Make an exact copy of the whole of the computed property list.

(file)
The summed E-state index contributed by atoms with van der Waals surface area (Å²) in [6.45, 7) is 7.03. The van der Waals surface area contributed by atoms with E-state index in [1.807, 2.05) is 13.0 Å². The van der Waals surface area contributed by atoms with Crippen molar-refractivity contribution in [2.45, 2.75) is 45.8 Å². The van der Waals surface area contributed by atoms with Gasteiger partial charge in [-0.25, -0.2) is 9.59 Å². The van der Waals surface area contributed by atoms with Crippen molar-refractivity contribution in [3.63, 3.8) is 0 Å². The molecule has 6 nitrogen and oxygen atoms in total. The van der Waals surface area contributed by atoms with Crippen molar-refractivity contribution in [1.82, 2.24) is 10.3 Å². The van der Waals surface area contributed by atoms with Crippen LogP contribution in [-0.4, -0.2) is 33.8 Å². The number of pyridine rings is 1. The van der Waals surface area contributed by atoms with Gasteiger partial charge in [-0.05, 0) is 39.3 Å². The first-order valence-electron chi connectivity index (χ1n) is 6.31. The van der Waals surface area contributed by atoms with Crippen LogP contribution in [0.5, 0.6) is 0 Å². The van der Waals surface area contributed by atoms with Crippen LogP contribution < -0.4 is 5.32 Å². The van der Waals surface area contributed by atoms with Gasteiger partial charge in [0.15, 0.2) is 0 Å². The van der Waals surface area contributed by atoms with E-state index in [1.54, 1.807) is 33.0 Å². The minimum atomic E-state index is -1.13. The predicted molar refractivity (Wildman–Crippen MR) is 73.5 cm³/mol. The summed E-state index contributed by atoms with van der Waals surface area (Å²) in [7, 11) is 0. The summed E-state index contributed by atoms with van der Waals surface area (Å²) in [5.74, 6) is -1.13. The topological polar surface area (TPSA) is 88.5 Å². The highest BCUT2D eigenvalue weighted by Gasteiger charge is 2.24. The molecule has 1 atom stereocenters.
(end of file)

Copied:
The summed E-state index contributed by atoms with van der Waals surface area (Å²) in [6.45, 7) is 7.03. The van der Waals surface area contributed by atoms with E-state index in [1.807, 2.05) is 13.0 Å². The van der Waals surface area contributed by atoms with Crippen molar-refractivity contribution in [2.45, 2.75) is 45.8 Å². The van der Waals surface area contributed by atoms with Gasteiger partial charge in [-0.25, -0.2) is 9.59 Å². The van der Waals surface area contributed by atoms with Crippen molar-refractivity contribution in [3.63, 3.8) is 0 Å². The molecule has 6 nitrogen and oxygen atoms in total. The van der Waals surface area contributed by atoms with Crippen molar-refractivity contribution in [1.82, 2.24) is 10.3 Å². The van der Waals surface area contributed by atoms with Crippen LogP contribution in [-0.4, -0.2) is 33.8 Å². The number of pyridine rings is 1. The van der Waals surface area contributed by atoms with Gasteiger partial charge in [-0.05, 0) is 39.3 Å². The first-order valence-electron chi connectivity index (χ1n) is 6.31. The van der Waals surface area contributed by atoms with Crippen LogP contribution in [0.5, 0.6) is 0 Å². The van der Waals surface area contributed by atoms with Crippen LogP contribution < -0.4 is 5.32 Å². The van der Waals surface area contributed by atoms with Gasteiger partial charge in [0.15, 0.2) is 0 Å². The van der Waals surface area contributed by atoms with E-state index in [1.54, 1.807) is 33.0 Å². The minimum atomic E-state index is -1.13. The predicted molar refractivity (Wildman–Crippen MR) is 73.5 cm³/mol. The summed E-state index contributed by atoms with van der Waals surface area (Å²) in [7, 11) is 0. The summed E-state index contributed by atoms with van der Waals surface area (Å²) in [5.74, 6) is -1.13. The topological polar surface area (TPSA) is 88.5 Å². The highest BCUT2D eigenvalue weighted by Gasteiger charge is 2.24. The molecule has 1 atom stereocenters.